While the Natural History Museums of Los Angeles County (NHMLAC) are not currently working on these projects, they have influenced our current community science projects.
In October 2015, NHMLAC joined with WeDigBio for an international two-day effort to make research data about museum collections available to the world.
Inside the museum, the Marine Biodiversity Center is capturing data (“digitizing”) information from the preserved specimens of crabs in the family Cancridae—there are thousands of specimens in the museum’s collection (which, all together, has millions of specimens).
During our event, participants help transfer data from the paper labels in the specimen jars into our database.
We took photos of all the labels in the jars of our crab specimens. Our collaborators at Notes from Nature designed a special interface to make that job easier.
At the WeDigBio event, we gave a brief orientation to the project, got visitors started on digitizing crab data (and yes, that included prizes and games), and gave visitors a peek into the research “back end” of the museum collections and research space (places the public never sees).
Some of this work was summarized in a poster presented at the 2016 international meeting of the Society for the Preservation of Natural History Specimens in Berlin, Germany.
Thanks to all the participants who turned out for the Crab Shack event at the Natural History Museum!
Researchers at NHMLAC have taken the lead in studying the populations of various species of parrots and parakeets in California since the early 1990s.
All of the 10 or more established parrot species in California were originally brought here for the pet bird trade. Naturalized populations (some numbering hundreds or even thousands of individuals) now thrive in urban and suburban landscapes, taking advantage of a variety of exotic trees and shrubs that provide fruit, seed, and nectar resources throughout the year.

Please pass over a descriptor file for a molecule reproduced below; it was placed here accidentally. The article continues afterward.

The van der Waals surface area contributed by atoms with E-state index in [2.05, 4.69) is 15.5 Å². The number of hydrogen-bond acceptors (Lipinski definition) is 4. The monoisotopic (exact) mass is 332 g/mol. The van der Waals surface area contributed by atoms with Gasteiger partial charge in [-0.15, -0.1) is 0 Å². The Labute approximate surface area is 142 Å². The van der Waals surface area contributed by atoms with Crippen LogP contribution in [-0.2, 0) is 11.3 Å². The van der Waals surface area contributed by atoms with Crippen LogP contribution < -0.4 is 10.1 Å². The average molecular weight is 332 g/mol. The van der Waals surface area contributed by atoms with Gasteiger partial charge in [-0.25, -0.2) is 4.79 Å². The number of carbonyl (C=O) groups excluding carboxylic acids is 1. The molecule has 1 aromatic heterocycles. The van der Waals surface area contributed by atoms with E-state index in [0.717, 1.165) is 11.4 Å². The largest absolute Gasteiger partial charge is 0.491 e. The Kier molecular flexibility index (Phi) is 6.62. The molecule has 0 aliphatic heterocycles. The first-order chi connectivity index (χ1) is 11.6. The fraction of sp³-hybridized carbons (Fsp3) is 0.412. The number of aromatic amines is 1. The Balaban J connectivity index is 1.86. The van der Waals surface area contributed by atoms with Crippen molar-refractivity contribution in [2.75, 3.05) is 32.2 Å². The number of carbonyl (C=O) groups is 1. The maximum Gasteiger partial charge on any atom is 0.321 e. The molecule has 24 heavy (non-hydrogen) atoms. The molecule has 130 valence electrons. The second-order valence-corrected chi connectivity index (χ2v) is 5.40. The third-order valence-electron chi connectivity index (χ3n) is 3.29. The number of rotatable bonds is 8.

More information about wild parrots in California, including identification guides, summaries of our research, and an online submission form for sightings, may be found at the California Parrot Project.
The ButterflySCAN project began in the spring of 2015 as an offshoot of the BioSCAN project.
ButterflySCAN was a community science project aimed at understanding more about how butterflies are distributed throughout the city of Los Angeles. ButteflySCAN data was collected by trained volunteers, many of whom started out with little or no prior butterflying experience. These community scientists spent about one hour every two weeks walking a regular route through a Los Angeles neighborhood, observing and identifying the butterflies they see, and recording their data on the eButterfly, web database. These data were then used to augment the data collected via BioSCAN, as well as becoming available to anyone wishing to use eButterfly to learn more about butterfly species’ distributions. One paper has been published about this research.
While ButterflySCAN was originally intended to run for only 4 months (March – June 2015), people may still upload their observations of butterflies to the eButterfly website. eButterfly doesn’t require a regular commitment—you can report as many or as few butterfly sightings as you wish, upload photos, or get help with identification.